We all claim to be strong, independent and confident women, right? Well then why do we find ourselves completely traumatized when even thinking about asking for a pay raise. Did you know that men are four times more likely to ask for a promotion or pay raise then equally qualified women? Crazy right!
Trust me it’s not like we aren’t thirsty for it because according to Google trends data the most searched term was “how to ask for a pay raise”. We think this has come about because of the new way of working, you know when working from home you tend to work late into the evenings and even on weekends. I know I’m guilty of this!
Despite all of this, COVID-19 has made people very cautious about asking for a raise because job security right now is just so uncertain. But experts say that the pandemic should not be a determining factor of whether or not to ask for a pay raise.
Here are a couple tips to keep in mind before asking for a pay raise
It’s no secret that the pandemic has hit us hard in terms of finances but this should not be a determining factor as to why you deserve a raise. Make sure to never overlap your personal life with your working life. ALWAYS keep these separate! Only use work related items as evidence for a raise.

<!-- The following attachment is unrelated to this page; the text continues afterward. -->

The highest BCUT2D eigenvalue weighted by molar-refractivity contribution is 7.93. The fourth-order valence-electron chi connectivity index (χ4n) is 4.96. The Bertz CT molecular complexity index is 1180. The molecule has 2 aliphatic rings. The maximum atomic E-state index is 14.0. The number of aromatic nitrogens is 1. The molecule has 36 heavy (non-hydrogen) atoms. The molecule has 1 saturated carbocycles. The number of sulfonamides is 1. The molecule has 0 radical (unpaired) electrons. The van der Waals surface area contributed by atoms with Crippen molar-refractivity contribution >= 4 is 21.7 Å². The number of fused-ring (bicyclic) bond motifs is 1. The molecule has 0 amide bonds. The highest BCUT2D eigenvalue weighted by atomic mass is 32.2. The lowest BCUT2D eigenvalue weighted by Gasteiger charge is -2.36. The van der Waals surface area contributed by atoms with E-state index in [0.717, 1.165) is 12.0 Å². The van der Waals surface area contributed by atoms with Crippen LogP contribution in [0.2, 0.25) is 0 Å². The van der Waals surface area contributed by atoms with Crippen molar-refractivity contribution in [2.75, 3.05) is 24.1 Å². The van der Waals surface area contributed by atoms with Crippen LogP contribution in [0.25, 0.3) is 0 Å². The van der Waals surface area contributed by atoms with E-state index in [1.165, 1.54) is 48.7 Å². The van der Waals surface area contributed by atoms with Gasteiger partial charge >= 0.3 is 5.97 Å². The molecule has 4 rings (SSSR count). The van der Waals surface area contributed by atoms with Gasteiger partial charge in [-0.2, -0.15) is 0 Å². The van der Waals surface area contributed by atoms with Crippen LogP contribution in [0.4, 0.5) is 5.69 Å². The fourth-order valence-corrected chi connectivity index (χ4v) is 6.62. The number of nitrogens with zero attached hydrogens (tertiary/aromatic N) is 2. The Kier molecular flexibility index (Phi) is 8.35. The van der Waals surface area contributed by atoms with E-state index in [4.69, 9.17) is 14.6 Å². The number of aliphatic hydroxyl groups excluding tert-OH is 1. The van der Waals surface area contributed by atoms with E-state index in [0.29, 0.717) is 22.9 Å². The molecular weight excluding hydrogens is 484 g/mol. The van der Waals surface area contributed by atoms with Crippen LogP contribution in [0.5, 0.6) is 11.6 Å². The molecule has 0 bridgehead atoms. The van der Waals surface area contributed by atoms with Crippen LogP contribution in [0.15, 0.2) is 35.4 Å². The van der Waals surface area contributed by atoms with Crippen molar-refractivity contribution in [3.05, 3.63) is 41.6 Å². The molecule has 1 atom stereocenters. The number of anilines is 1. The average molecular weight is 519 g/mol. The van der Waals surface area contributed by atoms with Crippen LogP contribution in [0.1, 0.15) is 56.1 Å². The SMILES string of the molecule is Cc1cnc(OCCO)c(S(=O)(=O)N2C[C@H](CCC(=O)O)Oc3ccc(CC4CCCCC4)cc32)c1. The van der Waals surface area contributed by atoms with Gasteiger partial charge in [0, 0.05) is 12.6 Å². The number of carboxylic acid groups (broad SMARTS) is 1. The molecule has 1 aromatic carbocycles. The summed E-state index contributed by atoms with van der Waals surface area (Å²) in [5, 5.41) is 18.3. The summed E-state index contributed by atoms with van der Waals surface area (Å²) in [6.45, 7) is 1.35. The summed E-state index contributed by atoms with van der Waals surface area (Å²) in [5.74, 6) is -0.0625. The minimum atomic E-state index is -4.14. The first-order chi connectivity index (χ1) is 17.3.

It’s often easy to get carried away when negotiating a raise. It’s always important to be realistic when establishing the raise amount. Before even discussing this make a few notes about pointers that qualifies you to be deserving of a raise. Also make sure to work out the increase percentage wise this way you are ensuring that your pay raise is realistic and worth the conversation.
Other job offers
Do not start voicing that you have been speaking to recruitment agencies because this implies that you are giving your employer an ultimatum. Obviously look at job specs to evaluate salaries but steer clear from mentioning conversations with recruitment agencies.
Amount of years you have worked for the company
This is a common assumption by employees that the number of years you have been working for the company qualifies for a pay raise. This is not the case, remember that what a person achieves in one year has the potential to match what another accomplishes in 2 years. A salary raise is a investment in a person, not a reward for the time accumulated.
Offering an ultimatum
We know it’s tempting to offer an ultimatum but please try avoid this like the plague! This can come across as aggressive and unless you are serious to execute it – its just not a good idea.
How to go about asking
Most of us are working from home, which means we are communicating with our colleagues via digital platforms. This has become the norm but trust me in saying that it is not how you ask for a raise. Make sure to carve out enough time that is dedicated to the conversation. Send out a meeting invite and ensure that all parties involved know what the conversation is about prior to the meeting.
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Let us know in the comments below who of you are currently in this position and will be using this advice when asking for a raise.